Today in "what has been bugging Kristina for no good reason..." I started thinking about Roman babies (as I am missing mine while in the field) and wondering if the Romans had diapers. After all, by the Imperial period, they'd invented flush toilets, so why not pinned cloth diapers? But my internet connection at work is not terribly reliable, and I couldn't wait to get back to the apartment, so I posted the question to Twitter and Facebook.
A slew of classicists responded on Twitter, and Facebook gave me more of an anthropological view -- namely, in many parts of the world, today and in the past, babies simply didn't wear anything. They pooped and peed when and where they needed to. Not to be ethnocentric or arrogant on the part of the Romans, but considering Imperial Rome was huge and urban, and considering their understanding of toilets, hygiene, and the like, I didn't think mothers (or nurses or slaves; probably not dads, of course) would go for the always-pooping infant.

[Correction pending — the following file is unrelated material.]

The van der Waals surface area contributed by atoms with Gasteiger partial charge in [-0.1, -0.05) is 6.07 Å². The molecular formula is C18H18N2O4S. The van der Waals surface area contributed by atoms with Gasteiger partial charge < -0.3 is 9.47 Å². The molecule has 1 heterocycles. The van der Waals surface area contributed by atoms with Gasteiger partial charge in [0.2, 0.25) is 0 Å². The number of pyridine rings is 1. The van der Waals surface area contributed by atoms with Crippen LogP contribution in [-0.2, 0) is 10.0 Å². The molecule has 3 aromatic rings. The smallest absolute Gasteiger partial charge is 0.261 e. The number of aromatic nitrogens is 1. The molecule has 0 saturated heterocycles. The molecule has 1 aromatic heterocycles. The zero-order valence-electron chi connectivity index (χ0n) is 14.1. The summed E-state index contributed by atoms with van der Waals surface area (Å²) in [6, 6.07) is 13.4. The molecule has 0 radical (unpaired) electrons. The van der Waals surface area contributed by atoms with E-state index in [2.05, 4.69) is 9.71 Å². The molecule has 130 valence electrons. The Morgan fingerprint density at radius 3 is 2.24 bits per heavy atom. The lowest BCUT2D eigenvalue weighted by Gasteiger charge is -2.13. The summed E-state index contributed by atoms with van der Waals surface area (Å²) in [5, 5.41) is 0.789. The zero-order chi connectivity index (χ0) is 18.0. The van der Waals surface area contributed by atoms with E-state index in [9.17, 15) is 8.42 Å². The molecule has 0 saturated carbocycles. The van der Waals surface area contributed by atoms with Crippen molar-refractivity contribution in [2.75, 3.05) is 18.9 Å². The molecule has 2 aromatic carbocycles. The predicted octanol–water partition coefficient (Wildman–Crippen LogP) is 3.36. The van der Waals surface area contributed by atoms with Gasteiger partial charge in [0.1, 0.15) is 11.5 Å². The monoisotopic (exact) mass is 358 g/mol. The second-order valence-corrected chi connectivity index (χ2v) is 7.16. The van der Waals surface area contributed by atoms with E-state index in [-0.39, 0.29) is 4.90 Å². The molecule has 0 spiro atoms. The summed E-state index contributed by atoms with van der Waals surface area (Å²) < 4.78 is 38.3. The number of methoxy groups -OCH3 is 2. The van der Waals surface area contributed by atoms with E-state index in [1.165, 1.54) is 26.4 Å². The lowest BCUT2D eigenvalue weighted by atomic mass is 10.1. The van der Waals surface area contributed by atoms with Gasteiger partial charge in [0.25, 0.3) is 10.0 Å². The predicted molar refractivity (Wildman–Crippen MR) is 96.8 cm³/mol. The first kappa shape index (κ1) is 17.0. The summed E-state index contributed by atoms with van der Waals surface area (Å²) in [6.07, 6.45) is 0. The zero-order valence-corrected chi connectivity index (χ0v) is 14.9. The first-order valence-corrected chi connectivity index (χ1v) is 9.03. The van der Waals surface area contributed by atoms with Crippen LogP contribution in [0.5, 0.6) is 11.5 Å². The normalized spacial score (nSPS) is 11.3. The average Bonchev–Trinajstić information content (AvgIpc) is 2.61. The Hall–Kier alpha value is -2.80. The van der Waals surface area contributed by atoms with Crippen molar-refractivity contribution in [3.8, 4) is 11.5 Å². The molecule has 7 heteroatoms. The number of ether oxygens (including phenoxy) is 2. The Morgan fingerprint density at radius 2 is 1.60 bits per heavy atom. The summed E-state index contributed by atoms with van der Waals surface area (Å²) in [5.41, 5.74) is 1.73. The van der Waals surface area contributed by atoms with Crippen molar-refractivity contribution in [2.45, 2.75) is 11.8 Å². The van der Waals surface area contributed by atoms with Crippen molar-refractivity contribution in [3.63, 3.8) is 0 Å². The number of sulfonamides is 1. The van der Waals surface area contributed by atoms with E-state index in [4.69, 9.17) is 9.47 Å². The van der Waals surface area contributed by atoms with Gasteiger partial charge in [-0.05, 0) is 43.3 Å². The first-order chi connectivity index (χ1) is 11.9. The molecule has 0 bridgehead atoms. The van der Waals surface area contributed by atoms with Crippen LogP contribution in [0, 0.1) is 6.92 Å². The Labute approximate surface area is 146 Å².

Here are some of the bits I gleaned from crowdsourcing this question... no definitive answer, but a bunch of directions to go in:
Jane Draycott (@JLDraycott), Roman historian and archaeologist, chimed in with a bunch of tweets:
- "The Roman Toilet Handbook has sections on chamber pots, children's toilet habits, & a photo of a child's potty!"
- "The most recent research on Roman swaddling: [by Emma-Jayne Graham] http://www.open.ac.uk/people/eg4439 ."
- "Soranus talks about the correct form of swaddling, and there are lots of swaddled baby votive terracottas."